The mayor has a bad idea


Oscar Goodman is an amiable soul, but perhaps his critics are correct when they argue he should be kept away from impressionable schoolchildren.

And not because he might accidentally spill a martini on them.

Rather, if kids take to heart the Las Vegas mayor's most recent shoot-from-the-lip comments, they might find it difficult to pass an elementary government or economics class.

Last week, Mayor Goodman raised the possibility of proposing an ordinance prohibiting banks from selling any more foreclosed properties in the city limits. Las Vegas has been hard hit by the housing downturn, the mayor reasons, and releasing more of such properties onto the market will exacerbate the current crisis.

"We can't absorb what we have now," he said. "If they are going to throw more on us, it's just going to get worse and worse."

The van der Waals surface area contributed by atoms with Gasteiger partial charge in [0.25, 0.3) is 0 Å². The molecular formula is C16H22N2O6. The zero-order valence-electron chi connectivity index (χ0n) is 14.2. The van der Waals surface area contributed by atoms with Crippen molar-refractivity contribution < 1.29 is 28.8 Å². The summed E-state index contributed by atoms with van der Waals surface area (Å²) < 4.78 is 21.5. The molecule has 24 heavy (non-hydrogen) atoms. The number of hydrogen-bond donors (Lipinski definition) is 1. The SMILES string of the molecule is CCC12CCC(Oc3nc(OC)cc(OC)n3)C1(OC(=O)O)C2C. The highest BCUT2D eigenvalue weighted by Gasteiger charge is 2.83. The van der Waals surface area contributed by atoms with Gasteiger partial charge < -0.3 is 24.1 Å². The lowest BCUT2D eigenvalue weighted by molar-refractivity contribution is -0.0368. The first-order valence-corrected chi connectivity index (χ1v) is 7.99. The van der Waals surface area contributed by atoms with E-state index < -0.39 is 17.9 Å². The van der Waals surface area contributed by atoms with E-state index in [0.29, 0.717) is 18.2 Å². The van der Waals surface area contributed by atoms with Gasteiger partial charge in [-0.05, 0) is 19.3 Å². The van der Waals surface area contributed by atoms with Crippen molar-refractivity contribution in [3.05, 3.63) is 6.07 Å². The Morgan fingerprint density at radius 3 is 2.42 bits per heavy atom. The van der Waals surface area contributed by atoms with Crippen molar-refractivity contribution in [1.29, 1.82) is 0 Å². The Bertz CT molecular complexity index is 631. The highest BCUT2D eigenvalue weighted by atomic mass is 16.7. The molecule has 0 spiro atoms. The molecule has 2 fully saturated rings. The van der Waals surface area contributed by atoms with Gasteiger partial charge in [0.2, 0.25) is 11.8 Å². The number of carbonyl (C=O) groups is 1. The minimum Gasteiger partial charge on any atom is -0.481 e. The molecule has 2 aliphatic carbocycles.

Problem is, the mayor's approach is a recipe for prolonging our pain.

The faster foreclosed properties can be disposed of via the marketplace, the faster the local real estate market can stabilize and prices can hit bottom. The market is indeed absorbing these properties right now, as real estate values are largely holding. A rebound will occur only when this inventory has been significantly reduced. Governmental interventions designed to avoid the inevitable tend to make things worse in the long run.

But Economics 101 isn't the only class in which Mayor Goodman needs a refresher. He may want to sit in on a few remedial civics classes, also.

When told by Councilman Stavros Anthony that his proposed ban on foreclosure sales might not pass constitutional muster, Mayor Goodman -- who allegedly went to law school -- replied, "I don't care."

Good grief.

 

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